New Wayne County Prosecutor's Office unit takes second look at convictions

Wayne County Conviction Integrity Unit launched in January

WAYNE COUNTY, Mich. – A new Wayne County Prosecutor’s Office unit is taking a second look at the convictions obtained by prosecutors and has already freed four people from prison. 

The Wayne County Conviction Integrity Unit launched in January. It is the only CIU of its kind in the state, and there are only a few scattered across the country. 

“It is a unit that I actually would have liked to have five years ago. It took a lot of lobbying and a lot of planning and a lot of everything to get the commission and the CEO to give us the funding for it. I don’t think any prosecutor’s office should be afraid to review their work that they have done,” said Wayne County Prosecutor Kym Worthy. 

Watch an extended cut of Koco McAboy's report here: 

The CIU investigates claims of innocence to determine whether there is clear evidence showing the defendant was not the person who committed the crime. The cases the CIU investigates have already been concluded, either by a guilty plea or a trial by judge or jury. 

“I’m sure there are offices across the country that knowingly knew they were convicting the wrong person. That’s not what I’m talking about [in Wayne County], and I hope that’s never happened here in Wayne County, and certainly not under my watch that we would knowingly do that. That would be a horrible set of circumstances,” Worthy said.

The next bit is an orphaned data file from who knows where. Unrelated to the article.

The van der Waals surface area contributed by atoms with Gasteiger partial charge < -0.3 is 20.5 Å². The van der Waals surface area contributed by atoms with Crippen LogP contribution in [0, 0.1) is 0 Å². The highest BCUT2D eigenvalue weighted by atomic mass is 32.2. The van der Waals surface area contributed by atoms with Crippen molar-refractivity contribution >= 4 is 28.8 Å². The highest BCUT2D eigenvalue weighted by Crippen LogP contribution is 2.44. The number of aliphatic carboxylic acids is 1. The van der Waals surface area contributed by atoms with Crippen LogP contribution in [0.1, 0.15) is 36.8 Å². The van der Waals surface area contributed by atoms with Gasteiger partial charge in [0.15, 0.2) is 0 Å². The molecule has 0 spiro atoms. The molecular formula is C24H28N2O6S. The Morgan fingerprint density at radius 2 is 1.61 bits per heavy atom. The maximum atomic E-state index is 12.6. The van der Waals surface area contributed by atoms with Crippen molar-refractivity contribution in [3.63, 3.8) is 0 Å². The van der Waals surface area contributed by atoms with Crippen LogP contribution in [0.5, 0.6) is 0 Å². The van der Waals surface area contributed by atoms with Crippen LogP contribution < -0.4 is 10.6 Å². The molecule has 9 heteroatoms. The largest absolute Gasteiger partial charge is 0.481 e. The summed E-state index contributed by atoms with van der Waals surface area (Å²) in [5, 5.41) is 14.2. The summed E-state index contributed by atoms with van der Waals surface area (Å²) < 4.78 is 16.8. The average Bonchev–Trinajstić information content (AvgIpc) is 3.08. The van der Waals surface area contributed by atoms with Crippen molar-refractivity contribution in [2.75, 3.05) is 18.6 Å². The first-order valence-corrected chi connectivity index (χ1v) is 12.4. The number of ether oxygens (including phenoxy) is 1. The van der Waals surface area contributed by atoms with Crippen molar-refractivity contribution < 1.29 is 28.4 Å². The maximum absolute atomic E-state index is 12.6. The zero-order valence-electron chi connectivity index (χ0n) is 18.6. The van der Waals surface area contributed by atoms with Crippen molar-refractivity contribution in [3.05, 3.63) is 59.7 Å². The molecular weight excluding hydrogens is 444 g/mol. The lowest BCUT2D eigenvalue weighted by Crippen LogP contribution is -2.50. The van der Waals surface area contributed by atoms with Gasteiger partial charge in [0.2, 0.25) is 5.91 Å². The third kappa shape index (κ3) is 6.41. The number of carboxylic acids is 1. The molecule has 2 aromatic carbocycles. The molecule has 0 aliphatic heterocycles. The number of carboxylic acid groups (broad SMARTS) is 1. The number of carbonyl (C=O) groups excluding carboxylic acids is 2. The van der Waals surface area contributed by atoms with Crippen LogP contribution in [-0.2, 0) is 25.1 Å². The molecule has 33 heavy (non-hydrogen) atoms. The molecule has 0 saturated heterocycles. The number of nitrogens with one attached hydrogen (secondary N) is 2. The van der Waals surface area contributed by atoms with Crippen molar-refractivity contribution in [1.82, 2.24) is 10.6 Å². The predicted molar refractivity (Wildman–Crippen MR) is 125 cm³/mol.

The director of the CIU is Valerie Newman. 

“This is a dream job for someone like me who’s spent their entire career working to improve the criminal justice system. It’s just an opportunity every day to make the system better, to improve things, to help create awareness around problems within the criminal justice system,” Newman said. 

Newman is known as a tough defense attorney, often going head-to-head with Wayne County prosecutors. 

“It was a little odd to apply to work in an office where I had so many cases that we had sort of, what I thought was, sort of battling against the system, but it was also, 'What better way to improve the system?' This is the largest county. They handle almost 50 percent of the serious criminal cases for the entire state of Michigan,” Newman said. 

The CIU already has more than 600 cases to investigate, and the unit reinvestigates every aspect of a case. 

“These cases are just incredibly intensive in terms of the amount of work it takes to reinvestigate a case, especially if it’s an older case. Just finding people and finding the files can take a long time. I like to see the homicide files from the Detroit Police Department. I want to read every single piece of paper in that file, and know what came in, what were the police working off of, and where did it follow. It’s a slow process, and I think for me, that might be the most frustrating part of this,” Newman said.